Designation failure: On China’s decision to block terror tag for Lashkar leader

India must continue to gather evidence and build its case on cross-border terrorism in international fora

June 20, 2022 12:20 am | Updated 11:15 am IST

There is a sense of déjà vu about China’s decision on June 16 to block the UN Security Council designation of Lashkar-e-Taiba (LeT) deputy chief Abdul Rahman Makki as a terrorist, given that Beijing had repeatedly blocked the designation of the Jaish-e-Mohammad chief Masood Azhar until 2019, and other terror designations prior to that. Here too, the pile of evidence against Abdul Makki is considerable: that he is part of the command and control of the UNSC-designated terror group LeT, later renamed the Jamaat ud Dawa (JuD), which is also a UN-designated terror group, is in no doubt. He was not just a member of the governing body or “Shura”; he served as the head of its “foreign relations” department, and raised funding. He is also a member of LeT chief Hafiz Saeed’s family (brother in law). The LeT/JuD has been prosecuted in India, the United States and even Pakistan for the 26/11 Mumbai attacks, and Makki was himself tried and sentenced by a Pakistani special court to nine years imprisonment on terror financing charges — a ruling overturned a year later. India wants him for his involvement in attacks over the past two decades, including the Red Fort attack in Delhi in 2000, and, more recently, in attacks on security forces in Jammu and Kashmir. He is on India’s UAPA list of designated terrorists and also the U.S.’s Specially Designated Global Terrorists with a $2 million reward for information that would convict him. Given what India and the U.S., which forwarded the proposal to put him on the UNSC’s 1267 list of terrorists linked to the al Qaeda and ISIL, have called “overwhelming” evidence, New Delhi has termed China’s move to place a hold on the process (this could delay it for as much as six months) as “regrettable” and “extremely unfortunate”.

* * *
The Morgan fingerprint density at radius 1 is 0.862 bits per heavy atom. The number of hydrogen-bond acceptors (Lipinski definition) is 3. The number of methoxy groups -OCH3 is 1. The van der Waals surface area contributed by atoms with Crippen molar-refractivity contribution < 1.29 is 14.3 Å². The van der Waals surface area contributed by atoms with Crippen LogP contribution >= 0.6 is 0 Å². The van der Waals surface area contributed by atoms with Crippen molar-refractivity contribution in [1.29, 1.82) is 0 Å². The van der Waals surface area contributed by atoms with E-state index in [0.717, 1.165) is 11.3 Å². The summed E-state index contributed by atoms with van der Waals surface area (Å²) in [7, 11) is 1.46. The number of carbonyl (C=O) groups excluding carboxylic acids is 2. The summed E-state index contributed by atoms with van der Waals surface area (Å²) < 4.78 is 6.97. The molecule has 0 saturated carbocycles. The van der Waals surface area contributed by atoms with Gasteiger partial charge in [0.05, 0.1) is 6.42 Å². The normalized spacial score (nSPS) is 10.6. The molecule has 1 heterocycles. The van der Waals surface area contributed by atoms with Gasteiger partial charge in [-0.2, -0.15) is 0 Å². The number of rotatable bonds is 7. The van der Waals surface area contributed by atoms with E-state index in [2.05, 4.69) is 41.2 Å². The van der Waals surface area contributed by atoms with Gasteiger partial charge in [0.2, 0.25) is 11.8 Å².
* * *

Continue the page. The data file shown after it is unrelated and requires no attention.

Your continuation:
While China’s actions may be motivated by growing acrimony with the U.S. and India, it is necessary to analyse the situation beyond bilateral tensions. That Beijing’s last-minute hold on Makki’s listing came even as the Financial Action Task Force was meeting in Berlin to credit Pakistan’s actions on terror financing, and begin the process to relieve it from the grey list, pending an on-site visit in the next few months, may not be a coincidence. While China defends its actions on Makki and previous designations that it blocked as “technical objections” based on “procedural” loopholes, it is clearly part of a pattern of protecting Pakistan internationally. It is also notable that as a result of China’s objections or otherwise, none of the terror designations under UNSC 1267 thus far against LeT commander Zaki ur Rahman Lakhvi in 2008, Hafiz Saeed in 2009 and Masood Azhar in 2019 actually contains charges against them for any attacks carried out in India. Beyond criticism and continued pursuance of the listing, it is necessary for the Government to continue to gather evidence and systematically build its case on cross-border terrorism on the international stage that cannot be derailed by political or geopolitical considerations.

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